Global Trade to Decline to Record Low Next Year, World Bank Says

By Christopher Swann
Bloomberg News
Wednesday, December 10, 2008

Global growth in 2009 will slow to the weakest rate since records became available in 1970, the World Bank said yesterday.

"The freezing of credit markets, collapse of stock markets, large shifts in exchange rates and commodities prices and unprecedented policy actions have combined to create an extremely uncertain environment for market participants and forecasters alike," the Bank said in releasing its annual Global Economic Prospects report in Washington.

International trade will shrink in 2009 for the first time in more than 25 years as economic growth slows and commodity prices slide, the Bank said.

"Urgent steps are needed to help reduce fallout from the crisis on the real economy and on the poorest," World Bank chief economist Justin Lin said in a news release.

Fiscal stimulus and coordinated interest-rate cuts by governments in the United States, Europe and other regions have failed to reverse a worldwide economic slowdown and the worst credit crunch in seven decades.

Gross domestic product in developing countries will increase 4.5 percent in 2009 compared with 6.3 percent this year, while global growth will slow to 0.9 percent, according to the report.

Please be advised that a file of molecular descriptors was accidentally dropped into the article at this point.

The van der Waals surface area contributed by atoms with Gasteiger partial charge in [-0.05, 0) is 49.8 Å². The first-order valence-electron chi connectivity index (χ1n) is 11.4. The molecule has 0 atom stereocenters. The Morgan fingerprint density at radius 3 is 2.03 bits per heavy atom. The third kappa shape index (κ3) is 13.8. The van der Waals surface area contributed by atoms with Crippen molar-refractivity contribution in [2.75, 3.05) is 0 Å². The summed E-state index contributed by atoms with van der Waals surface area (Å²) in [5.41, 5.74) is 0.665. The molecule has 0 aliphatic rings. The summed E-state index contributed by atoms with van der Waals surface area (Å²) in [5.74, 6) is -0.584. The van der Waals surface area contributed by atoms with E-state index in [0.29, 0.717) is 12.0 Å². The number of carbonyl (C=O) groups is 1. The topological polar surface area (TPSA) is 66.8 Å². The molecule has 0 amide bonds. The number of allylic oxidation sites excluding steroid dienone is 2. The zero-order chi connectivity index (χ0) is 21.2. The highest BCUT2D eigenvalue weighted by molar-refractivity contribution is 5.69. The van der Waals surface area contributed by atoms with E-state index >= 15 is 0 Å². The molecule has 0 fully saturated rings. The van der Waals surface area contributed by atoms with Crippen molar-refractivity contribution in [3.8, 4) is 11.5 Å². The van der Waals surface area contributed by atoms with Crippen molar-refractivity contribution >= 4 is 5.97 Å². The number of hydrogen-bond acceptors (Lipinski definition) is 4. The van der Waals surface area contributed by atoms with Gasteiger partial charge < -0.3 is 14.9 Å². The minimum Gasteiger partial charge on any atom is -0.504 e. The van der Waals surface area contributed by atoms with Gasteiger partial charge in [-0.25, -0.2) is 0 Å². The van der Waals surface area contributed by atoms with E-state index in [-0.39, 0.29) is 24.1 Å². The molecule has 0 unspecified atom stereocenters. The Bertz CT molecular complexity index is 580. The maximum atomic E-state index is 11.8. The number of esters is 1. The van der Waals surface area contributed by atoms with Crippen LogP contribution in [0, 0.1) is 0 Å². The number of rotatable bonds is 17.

"If the freeze in credit markets does not thaw" as predicted by the World Bank, "the consequences for developing countries could be catastrophic," the District-based lender said in the report. The bank is forecasting growth in China to slow to 7.5 percent next year from 9.4 percent this year.

The World Bank has said it plans to nearly triple loans to poor countries to $35 billion in the year ending June 2009, while pledging $100 billion over the next three years.

The collapse in global economic growth will continue to weigh on commodity prices, the report said.

The price of a barrel of oil will probably average $75 next year, a decline of more than 30 percent from 2008, the bank said. Food prices are expected to decline by 23 percent compared with their average in 2008, a trend that won't necessarily help African countries where food production lags population growth.

Moreover, economic growth in some African countries "may slow to the point where it is no longer keeping pace with population growth," Lin said at a news conference in Washington.

Export growth for developing countries will slow to 3 percent next year from an average of 15 percent during the past five years, the World Bank said.

Developing "countries will not only sell less, but there is a price shock too" from the declining prices of export commodities, Hans Timmer, a World Bank economist, said at the news conference.

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